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Big Box Stores Altering Historic Downtowns
In my urban geography courses at Queen's University, the impact of big box retail stores on the community always guarantees a heated debate. The naysayers claim that there is no evidence that big-box retail stores affect historic downtowns, but their argument seems akin to those of people who still claim that there isn't evidence of global warming.
There is a certain element of common sense in both the realities of global warming and the loss of our vibrant historic downtowns. There is only so much retail capacity in small towns. The level of consumer spending within a population is relatively stable and predictable.
In other words, the size of the pie is fixed. Providing more retail options for the population does not increase the size of the pie. It makes for smaller slices for all, or perhaps only crumbs for some. If you continually add more and more big box stores on the fringes, it is just a matter of time before Canada's downtowns disappear -- and, along with them, an authentic and quality urban experience.
And now one of Kingston's greatest landmarks is set to close. Not Queen's University, not the military base, and not even one of the many prisons that dot the city's landscape, but an old-fashioned department store, S&R, one of the greatest independent retail stores in urban Canada.
Unlike other cities its size, Kingston has managed to weather the hollowing out of its historic downtown. But over the last few years, Kingston's great urban claim to fame -- a full-service, vibrant downtown -- has started to slip away. Today, much of the retail activity downtown is generated by specialty boutiques, restaurants and bars. This is fine when tourism and the economy are good. But what sustains downtown retailers and businesses when the Canadian dollar goes up or retail spending goes down are the retailers of essential household items: hardware, housewares, banking, groceries, affordable family clothing and footwear.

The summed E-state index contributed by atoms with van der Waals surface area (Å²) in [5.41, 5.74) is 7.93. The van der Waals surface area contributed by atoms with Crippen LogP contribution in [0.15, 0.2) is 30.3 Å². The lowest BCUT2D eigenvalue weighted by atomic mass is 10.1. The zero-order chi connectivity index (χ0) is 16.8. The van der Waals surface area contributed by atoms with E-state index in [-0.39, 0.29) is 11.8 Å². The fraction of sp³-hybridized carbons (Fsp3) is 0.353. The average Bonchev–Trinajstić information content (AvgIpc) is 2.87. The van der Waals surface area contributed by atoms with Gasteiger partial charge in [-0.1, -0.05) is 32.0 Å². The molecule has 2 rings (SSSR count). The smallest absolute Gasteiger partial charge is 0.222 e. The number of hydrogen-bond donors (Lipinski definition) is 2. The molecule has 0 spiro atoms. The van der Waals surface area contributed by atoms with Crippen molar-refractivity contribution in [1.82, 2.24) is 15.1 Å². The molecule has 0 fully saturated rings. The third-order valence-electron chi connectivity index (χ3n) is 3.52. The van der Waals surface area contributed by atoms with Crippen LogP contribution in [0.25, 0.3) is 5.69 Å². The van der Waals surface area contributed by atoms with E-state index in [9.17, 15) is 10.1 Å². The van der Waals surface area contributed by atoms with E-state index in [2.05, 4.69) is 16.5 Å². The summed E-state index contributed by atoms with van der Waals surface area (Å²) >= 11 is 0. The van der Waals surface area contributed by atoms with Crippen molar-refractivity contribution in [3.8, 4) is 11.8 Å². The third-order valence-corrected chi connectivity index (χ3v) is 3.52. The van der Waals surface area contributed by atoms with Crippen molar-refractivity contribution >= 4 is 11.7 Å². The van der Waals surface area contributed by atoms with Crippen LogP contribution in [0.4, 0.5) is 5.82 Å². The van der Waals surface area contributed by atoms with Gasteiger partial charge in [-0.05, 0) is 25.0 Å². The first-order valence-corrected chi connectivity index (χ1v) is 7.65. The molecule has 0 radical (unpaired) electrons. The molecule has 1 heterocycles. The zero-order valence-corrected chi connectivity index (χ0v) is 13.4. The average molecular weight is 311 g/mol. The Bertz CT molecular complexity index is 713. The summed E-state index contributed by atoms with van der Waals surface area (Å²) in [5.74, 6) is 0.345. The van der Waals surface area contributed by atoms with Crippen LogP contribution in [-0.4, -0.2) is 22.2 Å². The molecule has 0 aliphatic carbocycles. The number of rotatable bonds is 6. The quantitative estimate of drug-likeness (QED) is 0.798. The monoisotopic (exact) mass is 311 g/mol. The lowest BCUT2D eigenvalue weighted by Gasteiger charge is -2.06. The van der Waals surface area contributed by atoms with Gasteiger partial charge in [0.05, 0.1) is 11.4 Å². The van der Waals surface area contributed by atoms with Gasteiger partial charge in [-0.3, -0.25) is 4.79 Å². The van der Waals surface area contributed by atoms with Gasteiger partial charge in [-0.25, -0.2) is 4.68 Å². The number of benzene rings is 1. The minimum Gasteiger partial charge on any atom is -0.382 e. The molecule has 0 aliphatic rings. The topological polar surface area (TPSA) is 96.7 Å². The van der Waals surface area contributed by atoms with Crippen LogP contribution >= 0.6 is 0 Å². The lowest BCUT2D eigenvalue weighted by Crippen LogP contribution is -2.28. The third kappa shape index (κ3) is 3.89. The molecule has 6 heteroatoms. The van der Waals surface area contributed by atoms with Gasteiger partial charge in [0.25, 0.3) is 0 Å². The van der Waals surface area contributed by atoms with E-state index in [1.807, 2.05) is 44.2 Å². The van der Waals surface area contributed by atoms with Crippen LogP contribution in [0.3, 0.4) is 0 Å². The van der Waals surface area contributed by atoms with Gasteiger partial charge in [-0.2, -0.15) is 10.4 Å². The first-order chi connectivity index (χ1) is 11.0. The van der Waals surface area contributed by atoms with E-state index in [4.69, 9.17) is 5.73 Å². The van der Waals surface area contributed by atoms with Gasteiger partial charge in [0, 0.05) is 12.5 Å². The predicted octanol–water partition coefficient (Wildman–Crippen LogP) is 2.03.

The cumulative effect of the closing in recent years of some retail banking outlets, the downtown Zeller's store, Fabricland and now S&R is a weakened urban retail cluster. Experience in other cities shows the resulting devastation to downtown cores and how difficult it is for those retail economies to bounce back.
Personally, I am gutted by the closing of S&R. I did 75% of all my non-food shopping at this store because it had many household sections, including the most wonderful toy store carrying not just the typical plastic junk that is crammed into Wal- Mart but wooden toys, dolls and games from all over the world.
One story I love to tell is about the night my eldest daughter lost her first tooth. She told me that she hoped the tooth fairy would bring her "a pink dress with flowers and matching hair clips." It was 8 p. m. on a Monday night, and I knew just where to go: S&R. So I ran down the street from one of the many neighbouring historic downtown residential areas and the fairy delivered the goods the next morning under her pillow.
S&R is a true Kingston social and cultural institution. It had special days for seniors and innovative lay-away plans for those who cannot afford the typical holiday shopping bonanza. Whenever you asked the staff how they liked working there, they always seemed pleased.
Ironically, it has been our obsession with credit and unbridled consumption that has got us into the global economic crisis, but it is stores like S&R that are paying the price. They never had their own credit card or "buy now pay later" schemes, but we have a debt to these unique urban places whose disappearance leaves us hollow in more ways than one.
This article originally appeared as an Op-Ed section of The Kingston Whig-Standard on April 18, 2009.